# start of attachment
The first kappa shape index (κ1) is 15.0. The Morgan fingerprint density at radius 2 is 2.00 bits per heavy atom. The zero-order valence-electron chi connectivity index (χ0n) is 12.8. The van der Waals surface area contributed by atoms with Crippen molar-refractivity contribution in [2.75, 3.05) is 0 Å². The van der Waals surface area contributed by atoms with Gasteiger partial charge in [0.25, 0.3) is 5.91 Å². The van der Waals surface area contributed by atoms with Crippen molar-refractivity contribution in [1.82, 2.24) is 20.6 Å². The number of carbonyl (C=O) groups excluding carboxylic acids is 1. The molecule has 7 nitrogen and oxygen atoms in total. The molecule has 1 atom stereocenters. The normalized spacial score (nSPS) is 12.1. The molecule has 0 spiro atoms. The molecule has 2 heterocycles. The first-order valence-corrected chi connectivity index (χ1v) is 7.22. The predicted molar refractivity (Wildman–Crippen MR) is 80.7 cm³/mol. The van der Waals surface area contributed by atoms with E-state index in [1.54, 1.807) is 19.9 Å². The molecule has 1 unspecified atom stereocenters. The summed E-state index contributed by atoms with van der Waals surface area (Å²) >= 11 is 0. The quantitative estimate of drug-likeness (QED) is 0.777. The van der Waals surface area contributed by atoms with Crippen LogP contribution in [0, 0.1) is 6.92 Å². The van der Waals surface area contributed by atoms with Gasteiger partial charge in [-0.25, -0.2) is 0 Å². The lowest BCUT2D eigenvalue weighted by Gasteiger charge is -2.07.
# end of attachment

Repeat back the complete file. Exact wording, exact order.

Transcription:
The first kappa shape index (κ1) is 15.0. The Morgan fingerprint density at radius 2 is 2.00 bits per heavy atom. The zero-order valence-electron chi connectivity index (χ0n) is 12.8. The van der Waals surface area contributed by atoms with Crippen molar-refractivity contribution in [2.75, 3.05) is 0 Å². The van der Waals surface area contributed by atoms with Gasteiger partial charge in [0.25, 0.3) is 5.91 Å². The van der Waals surface area contributed by atoms with Crippen molar-refractivity contribution in [1.82, 2.24) is 20.6 Å². The number of carbonyl (C=O) groups excluding carboxylic acids is 1. The molecule has 7 nitrogen and oxygen atoms in total. The molecule has 1 atom stereocenters. The normalized spacial score (nSPS) is 12.1. The molecule has 0 spiro atoms. The molecule has 2 heterocycles. The first-order valence-corrected chi connectivity index (χ1v) is 7.22. The predicted molar refractivity (Wildman–Crippen MR) is 80.7 cm³/mol. The van der Waals surface area contributed by atoms with E-state index in [1.54, 1.807) is 19.9 Å². The molecule has 1 unspecified atom stereocenters. The summed E-state index contributed by atoms with van der Waals surface area (Å²) >= 11 is 0. The quantitative estimate of drug-likeness (QED) is 0.777. The van der Waals surface area contributed by atoms with Crippen LogP contribution in [0, 0.1) is 6.92 Å². The van der Waals surface area contributed by atoms with Gasteiger partial charge in [-0.25, -0.2) is 0 Å². The lowest BCUT2D eigenvalue weighted by Gasteiger charge is -2.07.